50 year old unemployed women

50 year old unemployed women

Being unemployed is something that happens to most people at some point in their lives, so preparing for this often challenging and tumultuous time is very important, especially as you get older.

Younger women tend not to suffer as much as 50 year old unemployed women when it comes to being unemployed because their age is a protective factor against certain difficulties, and this means that those over fifty need to be aware of how they can be happy and unemployed at the same time.

Stay Socially Active

Work provides women with opportunities to socialize, so when you are a fifty year old unemployed woman, you need to make sure that you get out there and make more of an effort to stay in touch with people.

You can socialize by joining a book club, taking up a new sport or even joining a dinner club – no matter what you pick, just make sure that it gets you out of the house, socializing with others.

Interacting with others has been known to lower anxiety and depression levels and even extend the lifespan of those over fifty, so don’t think of this as a simple night out on the town – think of it as the chance to extend your life.

Be Aware of Negative Thinking Patterns

Negative thoughts can lead to a range of psychological and physical difficulties, so take some time to think about your thoughts as you go about your day.

Do you catch yourself thinking negatively on a regular basis? If you are constantly putting yourself down, you might find it difficult to believe in yourself when the time comes to take advantage of a new opportunity, so don’t put yourself at this disadvantage.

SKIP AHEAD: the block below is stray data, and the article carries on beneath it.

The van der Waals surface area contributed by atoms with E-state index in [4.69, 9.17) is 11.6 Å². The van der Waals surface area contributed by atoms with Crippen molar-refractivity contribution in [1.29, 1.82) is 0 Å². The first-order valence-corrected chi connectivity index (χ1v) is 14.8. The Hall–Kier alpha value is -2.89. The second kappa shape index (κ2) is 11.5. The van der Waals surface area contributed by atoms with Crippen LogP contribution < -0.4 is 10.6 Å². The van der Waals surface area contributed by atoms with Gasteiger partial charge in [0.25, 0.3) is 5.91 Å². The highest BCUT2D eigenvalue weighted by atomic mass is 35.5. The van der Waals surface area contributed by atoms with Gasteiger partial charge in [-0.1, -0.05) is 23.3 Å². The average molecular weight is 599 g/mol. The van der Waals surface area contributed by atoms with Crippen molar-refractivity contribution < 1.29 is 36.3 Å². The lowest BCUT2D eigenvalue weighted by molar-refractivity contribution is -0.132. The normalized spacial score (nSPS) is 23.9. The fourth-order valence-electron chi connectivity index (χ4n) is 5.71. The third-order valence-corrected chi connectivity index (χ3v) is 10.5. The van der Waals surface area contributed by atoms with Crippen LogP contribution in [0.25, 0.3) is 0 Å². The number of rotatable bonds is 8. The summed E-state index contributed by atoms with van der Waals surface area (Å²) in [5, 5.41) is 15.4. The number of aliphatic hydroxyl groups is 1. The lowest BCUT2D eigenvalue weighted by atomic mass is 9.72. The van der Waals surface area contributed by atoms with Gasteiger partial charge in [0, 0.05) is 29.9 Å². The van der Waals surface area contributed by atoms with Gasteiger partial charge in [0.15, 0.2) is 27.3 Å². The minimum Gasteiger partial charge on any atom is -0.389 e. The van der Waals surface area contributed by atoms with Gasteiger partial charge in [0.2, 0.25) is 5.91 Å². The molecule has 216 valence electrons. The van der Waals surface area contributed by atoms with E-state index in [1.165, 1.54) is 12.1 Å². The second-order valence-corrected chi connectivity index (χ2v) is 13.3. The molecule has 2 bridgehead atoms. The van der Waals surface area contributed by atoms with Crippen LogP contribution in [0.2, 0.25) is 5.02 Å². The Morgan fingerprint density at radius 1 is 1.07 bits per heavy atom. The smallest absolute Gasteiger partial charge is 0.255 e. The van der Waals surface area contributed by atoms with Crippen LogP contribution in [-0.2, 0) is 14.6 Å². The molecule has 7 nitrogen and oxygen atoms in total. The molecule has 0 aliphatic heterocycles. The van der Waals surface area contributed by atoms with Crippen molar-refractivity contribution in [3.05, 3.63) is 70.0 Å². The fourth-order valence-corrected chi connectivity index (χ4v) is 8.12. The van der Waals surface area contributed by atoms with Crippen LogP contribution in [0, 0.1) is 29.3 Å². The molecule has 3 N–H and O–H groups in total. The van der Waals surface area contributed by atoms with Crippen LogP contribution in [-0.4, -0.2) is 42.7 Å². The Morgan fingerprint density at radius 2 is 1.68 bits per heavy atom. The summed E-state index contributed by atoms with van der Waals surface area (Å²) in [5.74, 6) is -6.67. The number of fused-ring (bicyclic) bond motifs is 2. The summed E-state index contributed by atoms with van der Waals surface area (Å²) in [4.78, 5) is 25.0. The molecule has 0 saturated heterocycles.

Learn Something New

As a 50 year old unemployed woman, you might find yourself with more time than you had before, so take advantage of this. You might want to take the time to learn a new instrument, or that language you never had time to familiarize yourself with.

Learning something new is a great way to get excited about your day, to meet new people and even to add something new and exciting to your resume.

Reach Out For Support

Many fifty year old unemployed women admit to being too independent to talk about their struggles with finding work with those that they love, and this can often lead to isolation and increased feelings of depression and anxiety.

Make sure that you are getting the support you need by reaching out to those around you, when you need it.

Help Someone

They say the best way to help yourself is to help someone else, so consider this the next time you are having a tough day.

Whether you are volunteering at a local charity or simply reaching out to someone who has also lost their job, being helpful can go a long way to increasing your self esteem.

Being a 50 year old unemployed woman can be difficult in a world that puts so much value in professional success, but remember that being happy doesn’t necessitate having a job, so when you need to, you can find your joy in many other things.


  • Stephen